How Entrepreneur Andy Treys Used Kobe Bryant’s Mamba Mentality To Overcome Obstacles
Forbes Magazine says that about 90% of startups fail, which gives entrepreneurs statistically only a 10% chance of achieving success. When venturing into the business world, any entrepreneur can expect the unexpected, with obstacles coming in from every angle, so having the correct mentality to navigate when you hit rock bottom is vital to success. Andy Treys, an Armenian-American — who has been working as an entrepreneur since the age of 13 — doesn’t let the statistics phase him while he currently works on five different startups.
Andy Treys began his entrepreneurship online by growing social media communities with the help of platform builder, Ning. When he was 13 years old, Treys became a master growth hacker, which is defined as “someone who uses creative, low-cost strategies to help businesses acquire and retain customers.”
In high school, Andy was a star basketball player, and his full court buzzer beater was even featured on ESPN Sportscenter. His adolescent years continued to consist of sports-related projects that pulled in substantial amounts of revenue including creating Android apps on the Google Play store and partnering with YouTube and ESPN with the launch of KobeCamp2009. He got the inspiration for KobeCamp2009 after he attended Kobe Basketball Academy, as well as from viral moments he caught on camera of Bryant speaking on the controversial video of Jordan Crawford dunking on Lebron James.
Andy pursued his dream of playing basketball in college after he graduated from high school, where he moved on to California Lutheran University and the University of La Verne, but he eventually dropped out of college to focus on his new full-time passion: social media viral marketing.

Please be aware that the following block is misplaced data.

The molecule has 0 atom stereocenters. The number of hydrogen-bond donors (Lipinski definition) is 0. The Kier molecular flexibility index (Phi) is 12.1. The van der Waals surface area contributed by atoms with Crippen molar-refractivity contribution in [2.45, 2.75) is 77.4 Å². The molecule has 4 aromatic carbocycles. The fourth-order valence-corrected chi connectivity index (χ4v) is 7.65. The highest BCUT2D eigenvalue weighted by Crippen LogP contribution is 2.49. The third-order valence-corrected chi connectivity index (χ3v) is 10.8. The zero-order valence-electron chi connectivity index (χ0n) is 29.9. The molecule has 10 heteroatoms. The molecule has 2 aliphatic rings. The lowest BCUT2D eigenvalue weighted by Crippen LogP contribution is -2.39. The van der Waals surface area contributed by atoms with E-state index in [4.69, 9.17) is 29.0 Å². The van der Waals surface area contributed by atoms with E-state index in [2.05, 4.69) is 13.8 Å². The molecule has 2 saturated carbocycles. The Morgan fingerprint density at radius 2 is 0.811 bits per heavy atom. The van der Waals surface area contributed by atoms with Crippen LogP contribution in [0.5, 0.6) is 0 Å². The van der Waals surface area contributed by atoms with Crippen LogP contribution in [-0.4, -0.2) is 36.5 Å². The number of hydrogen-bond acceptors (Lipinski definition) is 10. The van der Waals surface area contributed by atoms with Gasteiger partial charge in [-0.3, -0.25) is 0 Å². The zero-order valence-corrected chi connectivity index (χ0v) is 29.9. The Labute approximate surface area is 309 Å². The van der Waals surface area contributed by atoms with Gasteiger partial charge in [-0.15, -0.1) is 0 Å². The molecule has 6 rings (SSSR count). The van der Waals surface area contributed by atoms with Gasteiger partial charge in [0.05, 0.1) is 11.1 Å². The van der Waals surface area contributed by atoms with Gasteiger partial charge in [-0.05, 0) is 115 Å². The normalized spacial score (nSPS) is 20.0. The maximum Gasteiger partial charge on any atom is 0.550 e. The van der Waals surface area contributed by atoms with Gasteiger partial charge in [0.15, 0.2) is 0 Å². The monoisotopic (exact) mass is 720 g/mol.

“The decision to drop out of college was not easy, everyone told me it’ll be the biggest mistake of my life, and I would be considered a failure,” Andy explained. “But I noticed how limited my time was because of school, I had to attend important meetings in New York, but I couldn’t go because I had Calculus class. I needed to decide if I want to be a student athlete or get a head start on creating a social media empire.”
Dropping out of college proved to be the right decision for Andy. In 2016, he had grown his social media empire to a combined 300 million followers across Instagram, Twitter, and Facebook, forming his social media agency, “getmefamous.” This new network allowed Andy to get anything and anyone to go viral while generating millions of downloads for apps, driving millions of clicks to articles, and getting numerous artists multi-million dollar record deals. Andy was notably part of the initial marketing team that brought musicians Bryson Tiller and Khalid into mainstream music. Andy explains that he “discovered Tiller’s music on Soundcloud one day before the general public knew about him, and I immediately reached out to his team. His team was shocked when I told them I don’t want to be compensated for my services.”